Speakers of Portuguese won't find it very useful when talking to local residents, as it is no longer compulsory in schools, but it helps a lot in understanding place names and signs. There is plenty of informational material for tourists available in Portuguese as well. As Portuguese continues to be an official language of the SAR, government offices are required by law to have Portuguese-speaking staff on duty; for tourists, the most commonly used is the Macau post office, Correios de Macau. Many Portuguese cafés and restaurants also have Portuguese-speaking staff.
All official signs in Macau are bilingual in traditional Chinese and Portuguese. Note that under the "one country, two systems" policy, Macau continues to use traditional Chinese characters and not the simplified Chinese characters used in Mainland China.
Although best known for gambling, Macau is rich in attractions and oozing with atmosphere, thanks to hundreds of years of fusion between European and Chinese cultures.
Macau is a fascinating place to just walk around as the place is packed with churches, temples, fortresses and other old buildings bearing an interesting mix of Portuguese and Chinese characteristics. Besides buildings, there are also hundreds of narrow alleyways forming a maze in the old part of Macau where the people of Macau carry out businesses and work. If the sheer density of humans get to you, take a break and enjoy several pretty gardens or head to the island.
One of the interesting things to see in Macau is a statue of the Bodhisatta Avalokitesvara (known as 觀音 kwoon yam in Cantonese) located next to the sea near the Sands Casino and MGM Grand. Despite being a Chinese deity, the statue is distinctly European in design and resembles statues of the Virgin Mary one can find in Europe.
Rua da Tercena is the most popular art, antique, and flea market street in Macau, a little off the beaten track with less Chinese tourist crowds and a lot of character. It is located near St Paul's, behind Senado Square. Follow Rua de São Paulo to Rua das Estalagens and turn down the hill to the next narrow street. Go past the shops selling antiques, the tailor shops, and other small shops until the road reaches a fork.
And if culture is not your thing, there is the Macau Tower for awesome views and adventure sports, or Fisherman's Wharf to enjoy some theme-park activities and shopping.
You'll find most of the attractions in Macau Peninsula, but Taipa and Coloane, each with a pretty village, also draw hordes of visitors. Visit the Cotai reclaimed land area to see its transformation into the "Las Vegas Strip of the East". The Venetian is the most famous with its Venice-styled shopping mall with rivers running through, and is also currently the largest casino in the world.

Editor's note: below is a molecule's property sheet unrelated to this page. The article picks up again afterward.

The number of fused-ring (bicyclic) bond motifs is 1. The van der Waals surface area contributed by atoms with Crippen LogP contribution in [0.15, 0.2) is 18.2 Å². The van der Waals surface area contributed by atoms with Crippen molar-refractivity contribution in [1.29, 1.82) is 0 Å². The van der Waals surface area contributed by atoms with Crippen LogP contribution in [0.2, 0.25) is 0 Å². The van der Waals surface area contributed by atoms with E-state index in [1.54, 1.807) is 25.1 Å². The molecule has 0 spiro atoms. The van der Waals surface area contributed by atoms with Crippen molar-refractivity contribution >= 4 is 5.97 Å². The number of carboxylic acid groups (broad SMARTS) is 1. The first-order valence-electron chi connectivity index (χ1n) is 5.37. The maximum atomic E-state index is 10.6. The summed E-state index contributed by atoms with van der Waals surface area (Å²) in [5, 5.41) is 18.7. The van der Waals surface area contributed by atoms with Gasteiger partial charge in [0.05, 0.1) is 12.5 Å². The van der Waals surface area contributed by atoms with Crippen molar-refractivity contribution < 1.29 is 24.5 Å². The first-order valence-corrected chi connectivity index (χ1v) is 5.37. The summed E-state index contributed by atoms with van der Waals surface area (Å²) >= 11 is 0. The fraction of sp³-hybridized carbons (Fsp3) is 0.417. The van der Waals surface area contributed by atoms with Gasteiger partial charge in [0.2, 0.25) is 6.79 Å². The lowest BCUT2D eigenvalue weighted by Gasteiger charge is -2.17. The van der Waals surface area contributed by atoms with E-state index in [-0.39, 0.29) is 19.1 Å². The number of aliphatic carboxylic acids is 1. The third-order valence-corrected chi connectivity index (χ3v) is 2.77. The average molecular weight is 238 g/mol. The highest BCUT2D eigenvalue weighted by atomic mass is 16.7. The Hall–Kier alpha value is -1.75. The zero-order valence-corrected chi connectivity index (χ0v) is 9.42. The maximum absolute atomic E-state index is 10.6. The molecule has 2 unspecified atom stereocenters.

The City of Dreams is a giant casino with high end fashion shops, a free video 'bubble' show, three hotels and the world's most expensive theatre show. The 'House of Dancing Water' cost US$250 million and the stage holds five olympic swimming pools worth of water. Ushers give the front few rows of the audience towels. Free shuttles from the main ferry terminal leave constantly.
A large section of Macau Peninsula has been designated a UNESCO World Heritage site and 25 buildings and sites within the area have been deemed to have cultural and historic significance.
One of the best ways to cover the sights is to do the Macau Heritage Walk circuit. The heritage Buildings, the Sao Paulo Cathedral, the Fort and the Macau Museum are all adjacent to each other and can be conveniently seen individually even if one cannot catch the Heritage walk timing.
Macau has several museums. The "Macau Museum Pass", which gives discounted entry to most of these, is currently off the market. The main museums, such as the Macau Museum, are in Macau Peninsula although there are two museums on Taipa - the Museum of Taipa and Coloane History and Taipa Houses Museum.
Gambling is Macau's biggest industry, and busloads arrive daily from mainland China to try their luck. In addition, many Hong Kongers arrive on weekends with the same aim. For many years, the Casino Lisboa was the most famous and a landmark well known to people outside Macau, but it is being eclipsed by Sands Casino which opened in 2004. Nevertheless, the original Casino Lisboa is still worth a visit as its halls contain many original antiques on display from the private collection of gambling tycoon Stanley Ho.
Most casinos are located along the waterfront on the southern side of Macau Peninsula. North of the Lisboa is a strip with many smaller casinos, a number of hotels and bars, and quite a few restaurants. This can be one of the more interesting areas of Macau; among other things it has quite a good Indian restaurant and several Portuguese ones. However, parts of it are also fairly sleazy, with lots of hookers and touts, so some caution is in order. New casinos have also opened in the area called NAPE south of Avenida de Amizade, including Wynn Macau and Sands Macau.